On Monday, November 14, 2011, the U.S. Supreme Court agreed to review four key legal and constitutional questions arising out of the federal Patient Protection and Affordable Care Act:
1. Is the individual insurance coverage mandate constitutional?
2. If not, can the rest of the health care law survive without it?
3. Does the Tax Anti-injunction Act bar challenges to the individual mandate until it has gone into effect in 2014, and is actually enforced against a taxpayer?
4. Is the Medicaid expansion, which Congress is requiring states to shoulder, constitutional?
A total of four U.S. Courts of Appeals have examined the federal health care law to date; two have upheld it as a valid exercise of Congress’s constitutional power, one has dismissed challenges on jurisdictional grounds, and the fourth, coming from the 11th Circuit, held the key individual mandate portion of the law unconstitutional. It is this last decision that is the primary vehicle for the high court’s review.
The central issue in all of the challenges is whether Congress has the constitutional power to require individuals to purchase health insurance (the minimum coverage requirement) or face a penalty when they pay their income tax (the individual mandate). Only the United States Court of Appeals for the 11th Circuit has struck down the mandate.
That case, State of Florida, et al. v. HHS, et al, decided in August 2011, created a split in the Circuits and set the stage for the Supreme Court’s decision to review the law. Although the appeals court found that Congress exceeded its constitutional power under the commerce clause in enacting the individual mandate, it also found that the rest of the law could stand. This latter action reversed the lower court ruling declaring the whole law unconstitutional. The case was closely watched because it was brought by the attorneys general of 26 states.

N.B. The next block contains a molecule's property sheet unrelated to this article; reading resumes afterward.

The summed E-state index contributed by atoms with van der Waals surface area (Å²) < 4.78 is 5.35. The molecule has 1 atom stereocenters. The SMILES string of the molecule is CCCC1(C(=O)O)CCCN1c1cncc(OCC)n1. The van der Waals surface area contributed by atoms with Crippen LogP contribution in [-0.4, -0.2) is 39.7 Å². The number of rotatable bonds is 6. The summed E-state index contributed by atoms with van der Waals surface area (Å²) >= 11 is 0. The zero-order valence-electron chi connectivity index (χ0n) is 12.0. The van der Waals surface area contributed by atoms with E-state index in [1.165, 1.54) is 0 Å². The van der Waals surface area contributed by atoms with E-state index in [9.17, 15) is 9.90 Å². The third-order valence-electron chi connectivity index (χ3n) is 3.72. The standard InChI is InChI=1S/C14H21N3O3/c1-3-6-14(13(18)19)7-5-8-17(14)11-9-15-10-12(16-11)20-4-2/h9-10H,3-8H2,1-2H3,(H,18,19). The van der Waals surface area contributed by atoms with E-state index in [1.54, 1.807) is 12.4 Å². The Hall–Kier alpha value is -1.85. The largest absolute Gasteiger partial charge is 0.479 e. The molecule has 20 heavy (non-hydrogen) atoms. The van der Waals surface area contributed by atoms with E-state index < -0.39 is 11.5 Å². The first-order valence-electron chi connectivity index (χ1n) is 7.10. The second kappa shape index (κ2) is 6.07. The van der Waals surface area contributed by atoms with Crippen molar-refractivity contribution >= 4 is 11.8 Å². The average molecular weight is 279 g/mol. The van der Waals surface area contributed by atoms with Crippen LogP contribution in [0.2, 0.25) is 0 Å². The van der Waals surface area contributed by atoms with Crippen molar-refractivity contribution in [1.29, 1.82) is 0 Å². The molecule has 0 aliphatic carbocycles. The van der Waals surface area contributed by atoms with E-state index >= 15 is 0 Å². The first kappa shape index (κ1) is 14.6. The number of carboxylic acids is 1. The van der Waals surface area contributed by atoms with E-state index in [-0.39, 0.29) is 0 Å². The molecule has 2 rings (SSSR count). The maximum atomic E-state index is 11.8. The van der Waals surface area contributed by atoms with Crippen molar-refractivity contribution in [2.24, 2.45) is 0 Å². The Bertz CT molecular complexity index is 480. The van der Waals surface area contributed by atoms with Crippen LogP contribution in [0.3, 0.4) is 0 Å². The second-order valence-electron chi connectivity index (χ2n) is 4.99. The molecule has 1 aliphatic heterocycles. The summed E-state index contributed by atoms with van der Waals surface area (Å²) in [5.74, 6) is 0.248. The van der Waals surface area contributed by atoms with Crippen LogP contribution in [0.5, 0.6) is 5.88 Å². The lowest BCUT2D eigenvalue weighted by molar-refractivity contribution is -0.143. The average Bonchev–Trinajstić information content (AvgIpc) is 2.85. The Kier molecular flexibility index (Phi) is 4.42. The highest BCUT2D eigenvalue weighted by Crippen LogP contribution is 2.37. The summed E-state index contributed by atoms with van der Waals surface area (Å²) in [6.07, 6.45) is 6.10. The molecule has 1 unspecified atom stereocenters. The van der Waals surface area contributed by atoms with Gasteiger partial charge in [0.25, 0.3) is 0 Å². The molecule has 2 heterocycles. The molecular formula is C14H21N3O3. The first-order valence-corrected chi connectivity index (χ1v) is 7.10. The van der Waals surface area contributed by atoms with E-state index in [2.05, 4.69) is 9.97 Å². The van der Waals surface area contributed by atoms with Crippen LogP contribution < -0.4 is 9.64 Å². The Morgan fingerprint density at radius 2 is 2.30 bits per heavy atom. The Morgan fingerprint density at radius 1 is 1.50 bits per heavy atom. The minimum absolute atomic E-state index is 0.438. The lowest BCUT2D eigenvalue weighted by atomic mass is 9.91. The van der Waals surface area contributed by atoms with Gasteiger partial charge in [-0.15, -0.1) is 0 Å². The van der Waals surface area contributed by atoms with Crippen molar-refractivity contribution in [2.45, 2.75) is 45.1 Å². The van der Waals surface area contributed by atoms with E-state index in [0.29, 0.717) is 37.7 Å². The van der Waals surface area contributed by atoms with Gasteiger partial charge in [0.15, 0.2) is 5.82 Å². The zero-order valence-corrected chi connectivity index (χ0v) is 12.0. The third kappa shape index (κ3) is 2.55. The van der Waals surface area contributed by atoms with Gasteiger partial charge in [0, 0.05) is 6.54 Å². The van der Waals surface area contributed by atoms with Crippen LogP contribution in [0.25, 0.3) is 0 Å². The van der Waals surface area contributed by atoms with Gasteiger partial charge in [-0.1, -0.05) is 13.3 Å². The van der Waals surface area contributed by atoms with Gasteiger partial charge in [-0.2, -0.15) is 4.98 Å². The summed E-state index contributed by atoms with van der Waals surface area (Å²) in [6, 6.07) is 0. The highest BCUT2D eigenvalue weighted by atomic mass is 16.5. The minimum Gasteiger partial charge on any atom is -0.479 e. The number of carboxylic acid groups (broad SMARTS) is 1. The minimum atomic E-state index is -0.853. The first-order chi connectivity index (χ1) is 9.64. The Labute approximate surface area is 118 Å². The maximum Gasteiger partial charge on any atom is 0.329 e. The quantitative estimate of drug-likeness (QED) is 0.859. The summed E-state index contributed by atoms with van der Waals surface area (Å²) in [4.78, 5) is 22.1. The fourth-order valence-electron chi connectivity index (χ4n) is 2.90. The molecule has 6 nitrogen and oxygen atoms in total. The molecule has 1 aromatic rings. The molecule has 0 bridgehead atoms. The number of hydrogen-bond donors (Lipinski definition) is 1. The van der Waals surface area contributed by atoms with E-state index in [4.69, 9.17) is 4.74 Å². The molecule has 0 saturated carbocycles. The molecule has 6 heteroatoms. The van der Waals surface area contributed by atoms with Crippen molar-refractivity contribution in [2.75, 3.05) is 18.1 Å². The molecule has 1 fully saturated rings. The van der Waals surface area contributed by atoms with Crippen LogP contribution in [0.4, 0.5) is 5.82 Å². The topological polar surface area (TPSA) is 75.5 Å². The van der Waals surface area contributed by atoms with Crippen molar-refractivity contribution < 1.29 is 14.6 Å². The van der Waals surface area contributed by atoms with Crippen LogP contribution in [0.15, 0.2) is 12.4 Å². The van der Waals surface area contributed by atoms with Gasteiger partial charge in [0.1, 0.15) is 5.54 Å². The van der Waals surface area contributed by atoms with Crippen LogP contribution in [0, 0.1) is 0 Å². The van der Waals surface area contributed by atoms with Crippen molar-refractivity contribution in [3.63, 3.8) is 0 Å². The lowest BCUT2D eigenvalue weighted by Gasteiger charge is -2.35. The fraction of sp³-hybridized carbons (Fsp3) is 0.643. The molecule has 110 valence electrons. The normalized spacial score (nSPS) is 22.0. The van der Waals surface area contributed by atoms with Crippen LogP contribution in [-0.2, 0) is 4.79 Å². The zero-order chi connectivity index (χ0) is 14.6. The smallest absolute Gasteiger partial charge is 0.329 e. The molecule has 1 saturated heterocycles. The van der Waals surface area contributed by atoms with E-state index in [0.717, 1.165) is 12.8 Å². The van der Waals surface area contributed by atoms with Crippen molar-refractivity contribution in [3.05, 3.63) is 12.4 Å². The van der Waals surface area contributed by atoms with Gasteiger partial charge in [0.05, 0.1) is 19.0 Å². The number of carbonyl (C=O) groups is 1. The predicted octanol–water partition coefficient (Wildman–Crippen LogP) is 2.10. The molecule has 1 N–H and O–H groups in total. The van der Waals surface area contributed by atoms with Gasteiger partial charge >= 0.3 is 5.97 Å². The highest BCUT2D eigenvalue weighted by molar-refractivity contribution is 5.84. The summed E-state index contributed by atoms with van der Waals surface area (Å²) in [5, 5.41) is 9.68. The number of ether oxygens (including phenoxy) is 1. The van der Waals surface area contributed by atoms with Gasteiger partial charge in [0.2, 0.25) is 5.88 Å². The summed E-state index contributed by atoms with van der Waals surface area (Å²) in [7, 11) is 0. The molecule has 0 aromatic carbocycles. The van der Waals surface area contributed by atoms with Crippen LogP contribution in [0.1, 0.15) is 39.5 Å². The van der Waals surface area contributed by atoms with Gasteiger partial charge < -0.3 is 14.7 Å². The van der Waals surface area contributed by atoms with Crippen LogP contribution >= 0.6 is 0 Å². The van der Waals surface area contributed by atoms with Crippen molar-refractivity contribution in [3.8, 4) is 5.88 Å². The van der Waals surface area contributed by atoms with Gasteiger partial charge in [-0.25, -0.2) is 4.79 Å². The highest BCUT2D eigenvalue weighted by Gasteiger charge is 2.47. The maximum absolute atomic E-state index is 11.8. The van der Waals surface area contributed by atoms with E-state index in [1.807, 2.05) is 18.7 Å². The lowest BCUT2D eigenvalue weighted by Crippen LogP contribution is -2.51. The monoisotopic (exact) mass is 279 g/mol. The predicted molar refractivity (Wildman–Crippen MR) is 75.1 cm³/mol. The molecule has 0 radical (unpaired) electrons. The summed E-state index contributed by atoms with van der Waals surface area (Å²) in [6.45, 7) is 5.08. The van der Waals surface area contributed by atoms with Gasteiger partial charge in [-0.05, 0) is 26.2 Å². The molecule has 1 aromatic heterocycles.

The unconstitutional finding in State of Florida contrasted with the June 2011 decision from the 6th Circuit in Thomas More Law Center v. Obama, which upheld the minimum coverage/individual mandate. The Court affirmed the lower court decision and found the minimum coverage provision to be an economic regulation, rejecting the challenge that the provision was not economic and therefore beyond the reach of Congressional power.
The Fourth Circuit rejected two constitutional challenges to the individual mandate on jurisdictional grounds in September 2011. In the first, the Commonwealth of Virginia v. Sibelius, the court held the State of Virginia did not have standing to sue the federal government and ordered the case remanded and dismissed for lack of subject matter jurisdiction. Virginia tried to argue that its newly-enacted state law, The Virginia Health Care Freedom Act, conflicted with the federal law and gave it standing. The court rejected the argument because Virginia’s new law had no enforcement mechanism and regulated no state program, so there was no invasion of the state’s sovereignty. The law simply tried to immunize Virginians from the operation of federal law
In the second case, Liberty University v Geithner, the Court held the Tax Anti-Injunction Act divested it of jurisdiction. The Act prohibits pre-enforcement actions that seek to restrain the assessment of a tax. The Court found the individual mandate to be a tax, and concluded that a challenge can only be brought after an individual fails to buy health insurance and is required to pay the penalty. This approach would defer a decision on the individual mandate until at least 2014. The lower court had concluded the Anti-Injunction Act did not apply, and upheld the constitutionality of the individual coverage minimum.
Most recently, on November 8, 2011, the U.S. Circuit Court for the District of Columbia affirmed Congress’s constitutional authority to enact the individual mandate in Seven-Sky et al v. Holder et al. The majority held the mandate and the penalty are not tax provisions, so the Anti Injunction Act did not apply.
In Vermont, due to the implementation of Act 48, the health care legal framework is shifting even more than it has been for years under Catamount Health, the Blue Print for Health, and the annual adjustments to the public programs designed to cover more people through Medicaid, VHAP, Dr. Dynasaur, SCHIP and the pharmacy programs. Our Act 48 commits the State to developing a health insurance exchange and availing ourselves of the funding and waivers available to states under the Patient Protection and Affordable Care Act. Consequently, any changes in the federal law will affect how we proceed with state health care reform and need to be carefully tracked. If the individual mandate is struck down, it is not necessarily a killing blow to Vermont’s reform efforts. However, if the other parts of the law fall as well, there would be a significant impact on how we finance state reform.
Oral arguments are anticipated to be in March, with a decision expected in June.